Last June, a California college student named Matty Roberts created a Facebook event called “Storm Area 51, They Can’t Stop All of Us.” It called for people to converge on the secretive Air Force test facility in Nevada on September 20. “Let’s see them aliens,” Roberts wrote. The event quickly went viral; within days, hundreds of thousands of people had clicked the page’s “Going” button. Although intended as a joke, the event drew very real attention from the US Air Force, which warned the public not to try to enter the site, and from the state of Nevada, which started preparing for a possible tourist invasion.
Intrigued by the media coverage of Roberts’ prank, photographers Ryan Koopmans and Alice Wexell decided to take a look at this remote patch of Nevada desert for themselves. In August, they spent three days documenting the area’s few residents and their businesses for GQ Australia. What they found was mostly empty ranchland—which is, of course, why the military built the facility there in the first place. In the 1950s, it was the perfect place to test experimental spy planes, which some locals mistook for alien spacecraft.
“I knew there wasn’t much there, but there was even less than I had imagined,” Koopmans says. The closest town, Rachel, has a population of around 50 people. Other than one alien-themed restaurant and bar, the Little A’Le’Inn, there’s little for outsiders to do—this isn’t Roswell. Most of the residents Koopmans met just wanted to be left alone. “People move out there for a reason,” Koopmans says. “They were nice, but it’s not a super-inviting place.”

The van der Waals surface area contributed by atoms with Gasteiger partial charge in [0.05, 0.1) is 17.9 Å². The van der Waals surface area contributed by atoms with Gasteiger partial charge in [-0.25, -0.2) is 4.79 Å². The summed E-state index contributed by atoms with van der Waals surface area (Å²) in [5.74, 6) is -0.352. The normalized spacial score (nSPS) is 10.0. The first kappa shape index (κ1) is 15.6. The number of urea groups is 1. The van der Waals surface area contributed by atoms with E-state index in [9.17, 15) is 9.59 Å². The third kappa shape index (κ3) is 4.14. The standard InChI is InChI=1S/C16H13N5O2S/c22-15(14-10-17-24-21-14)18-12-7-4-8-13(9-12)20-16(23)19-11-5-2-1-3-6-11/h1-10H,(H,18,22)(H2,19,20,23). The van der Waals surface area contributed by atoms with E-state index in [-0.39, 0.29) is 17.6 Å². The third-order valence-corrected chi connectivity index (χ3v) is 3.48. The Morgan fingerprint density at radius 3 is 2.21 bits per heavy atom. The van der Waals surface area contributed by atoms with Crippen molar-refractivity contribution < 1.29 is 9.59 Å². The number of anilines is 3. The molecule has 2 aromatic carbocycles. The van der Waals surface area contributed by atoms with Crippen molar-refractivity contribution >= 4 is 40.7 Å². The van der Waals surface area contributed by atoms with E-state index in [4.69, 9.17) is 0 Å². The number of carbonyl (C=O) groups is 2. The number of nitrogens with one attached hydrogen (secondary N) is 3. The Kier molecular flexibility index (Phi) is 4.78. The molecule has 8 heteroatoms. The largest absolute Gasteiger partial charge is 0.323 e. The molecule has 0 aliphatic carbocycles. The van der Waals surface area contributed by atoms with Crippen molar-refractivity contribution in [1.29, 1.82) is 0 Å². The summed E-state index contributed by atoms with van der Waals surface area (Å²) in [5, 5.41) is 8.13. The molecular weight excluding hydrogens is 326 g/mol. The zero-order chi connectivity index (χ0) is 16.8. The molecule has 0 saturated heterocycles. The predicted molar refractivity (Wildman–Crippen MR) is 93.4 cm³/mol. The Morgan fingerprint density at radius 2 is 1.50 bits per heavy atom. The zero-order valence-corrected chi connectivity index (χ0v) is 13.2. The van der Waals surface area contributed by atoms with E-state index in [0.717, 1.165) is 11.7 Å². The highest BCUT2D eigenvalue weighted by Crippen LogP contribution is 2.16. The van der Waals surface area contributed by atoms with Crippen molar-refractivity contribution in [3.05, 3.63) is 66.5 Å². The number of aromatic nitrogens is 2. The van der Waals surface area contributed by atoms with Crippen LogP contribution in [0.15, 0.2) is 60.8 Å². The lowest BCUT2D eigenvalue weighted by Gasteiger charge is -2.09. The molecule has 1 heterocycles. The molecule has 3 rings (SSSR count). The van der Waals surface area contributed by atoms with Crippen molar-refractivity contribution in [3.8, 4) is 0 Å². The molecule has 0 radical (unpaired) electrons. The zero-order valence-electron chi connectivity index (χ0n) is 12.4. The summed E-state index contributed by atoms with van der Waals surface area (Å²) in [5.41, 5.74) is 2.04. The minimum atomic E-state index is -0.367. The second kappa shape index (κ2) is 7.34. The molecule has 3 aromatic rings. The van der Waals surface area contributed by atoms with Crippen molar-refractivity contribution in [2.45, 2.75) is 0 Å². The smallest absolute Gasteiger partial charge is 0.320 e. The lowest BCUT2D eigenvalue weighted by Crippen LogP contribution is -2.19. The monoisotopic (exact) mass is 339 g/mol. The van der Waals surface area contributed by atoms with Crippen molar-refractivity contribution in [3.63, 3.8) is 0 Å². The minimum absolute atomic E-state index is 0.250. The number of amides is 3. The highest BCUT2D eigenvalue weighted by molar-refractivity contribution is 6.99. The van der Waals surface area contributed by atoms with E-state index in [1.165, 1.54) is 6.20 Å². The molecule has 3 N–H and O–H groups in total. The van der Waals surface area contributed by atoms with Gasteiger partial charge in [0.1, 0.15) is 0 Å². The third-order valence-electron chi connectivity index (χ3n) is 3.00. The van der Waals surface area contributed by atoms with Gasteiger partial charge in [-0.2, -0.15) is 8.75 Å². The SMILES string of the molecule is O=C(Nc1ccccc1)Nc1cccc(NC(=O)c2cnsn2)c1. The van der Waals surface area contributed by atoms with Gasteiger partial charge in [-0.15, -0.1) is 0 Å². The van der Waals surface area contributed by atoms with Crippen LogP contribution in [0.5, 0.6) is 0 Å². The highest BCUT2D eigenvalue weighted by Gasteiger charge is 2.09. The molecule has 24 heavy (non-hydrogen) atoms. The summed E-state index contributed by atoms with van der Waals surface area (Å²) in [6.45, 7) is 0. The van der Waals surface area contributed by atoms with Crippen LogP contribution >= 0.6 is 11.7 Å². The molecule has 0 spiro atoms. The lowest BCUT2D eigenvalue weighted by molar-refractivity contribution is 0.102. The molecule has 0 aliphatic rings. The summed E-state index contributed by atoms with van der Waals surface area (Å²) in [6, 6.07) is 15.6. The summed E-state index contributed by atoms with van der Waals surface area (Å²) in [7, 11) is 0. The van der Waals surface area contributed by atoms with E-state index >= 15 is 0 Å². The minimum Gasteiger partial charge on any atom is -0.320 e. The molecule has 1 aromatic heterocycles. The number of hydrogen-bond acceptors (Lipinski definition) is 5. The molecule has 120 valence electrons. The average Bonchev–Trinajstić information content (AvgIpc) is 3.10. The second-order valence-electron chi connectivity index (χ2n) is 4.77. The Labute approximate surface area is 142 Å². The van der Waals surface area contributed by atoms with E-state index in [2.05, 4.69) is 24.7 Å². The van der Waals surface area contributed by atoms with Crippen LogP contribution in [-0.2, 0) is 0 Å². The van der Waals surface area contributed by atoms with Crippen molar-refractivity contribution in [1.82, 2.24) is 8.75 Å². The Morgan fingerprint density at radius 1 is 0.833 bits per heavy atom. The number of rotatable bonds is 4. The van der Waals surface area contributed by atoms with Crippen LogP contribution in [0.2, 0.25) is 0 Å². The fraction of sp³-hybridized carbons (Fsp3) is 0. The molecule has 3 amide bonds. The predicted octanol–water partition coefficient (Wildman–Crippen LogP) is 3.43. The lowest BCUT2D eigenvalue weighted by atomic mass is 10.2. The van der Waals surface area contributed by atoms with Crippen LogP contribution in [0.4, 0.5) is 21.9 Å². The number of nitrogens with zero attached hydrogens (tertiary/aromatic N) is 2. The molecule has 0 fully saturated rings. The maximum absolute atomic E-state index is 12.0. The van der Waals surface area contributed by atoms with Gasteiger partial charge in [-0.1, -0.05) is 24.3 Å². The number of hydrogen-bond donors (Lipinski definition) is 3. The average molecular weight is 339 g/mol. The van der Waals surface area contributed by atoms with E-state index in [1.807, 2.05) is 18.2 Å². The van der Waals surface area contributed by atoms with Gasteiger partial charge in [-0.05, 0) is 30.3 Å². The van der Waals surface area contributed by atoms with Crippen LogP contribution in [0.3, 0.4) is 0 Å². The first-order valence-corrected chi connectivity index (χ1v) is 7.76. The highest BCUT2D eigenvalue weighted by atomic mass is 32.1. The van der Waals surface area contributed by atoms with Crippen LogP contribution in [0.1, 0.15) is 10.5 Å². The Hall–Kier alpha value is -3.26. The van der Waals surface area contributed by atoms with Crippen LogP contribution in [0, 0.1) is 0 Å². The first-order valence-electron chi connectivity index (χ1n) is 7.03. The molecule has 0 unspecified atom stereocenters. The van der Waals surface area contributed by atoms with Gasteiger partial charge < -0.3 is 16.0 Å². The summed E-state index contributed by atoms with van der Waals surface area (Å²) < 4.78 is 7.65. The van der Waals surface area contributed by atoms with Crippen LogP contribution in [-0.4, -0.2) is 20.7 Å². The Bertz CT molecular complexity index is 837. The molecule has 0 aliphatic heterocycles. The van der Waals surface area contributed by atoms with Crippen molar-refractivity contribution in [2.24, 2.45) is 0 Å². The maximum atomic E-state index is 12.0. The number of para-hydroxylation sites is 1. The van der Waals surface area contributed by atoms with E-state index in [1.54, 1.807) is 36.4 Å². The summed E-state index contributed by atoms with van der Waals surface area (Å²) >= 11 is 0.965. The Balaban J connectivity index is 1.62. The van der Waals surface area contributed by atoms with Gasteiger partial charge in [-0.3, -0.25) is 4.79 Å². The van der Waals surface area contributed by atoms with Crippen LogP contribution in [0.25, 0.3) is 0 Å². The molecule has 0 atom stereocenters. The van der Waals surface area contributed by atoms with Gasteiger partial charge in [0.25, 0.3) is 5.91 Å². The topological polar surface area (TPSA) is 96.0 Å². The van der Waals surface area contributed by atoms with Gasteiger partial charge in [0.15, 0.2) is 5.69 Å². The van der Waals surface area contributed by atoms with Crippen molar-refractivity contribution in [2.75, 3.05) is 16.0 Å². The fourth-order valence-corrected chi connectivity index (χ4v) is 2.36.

Koopmans and Wexell did convince a local to give them directions to the unmarked dirt road that leads from from Nevada State Route 375—known as the Extraterrestrial Highway—to the edge of Area 51. After exiting the highway, they drove for about 45 minutes until they reached a gate with a No Trespassing sign. A white Ford truck was parked on a nearby mound overlooking the entrance. When Koopmans photographed the truck, it flashed its high beams at him. Only later, while looking at the photograph on his computer, did he realize the truck was empty; a security guard must have triggered the high beams remotely. “That was a little weird,” Koopmans says.
In the end, the Storm Area 51 event was a bit of a bust. Roberts tried to capitalize on the attention by announcing an “Alienstock” festival in Rachel, only to relocate the festivities to Las Vegas at the last minute. On September 20, around 40 people gathered at one of the gates to Area 51, where they were dispersed by law enforcement. Only one arrest was made, for public urination.
Or at least that’s what the authorities want you to believe. Koopmans says he’s encountered UFO enthusiasts online who believe the September 20 raid was bigger than the media reported and that its true size has been suppressed by the government. In other words: The truth may still be out there.
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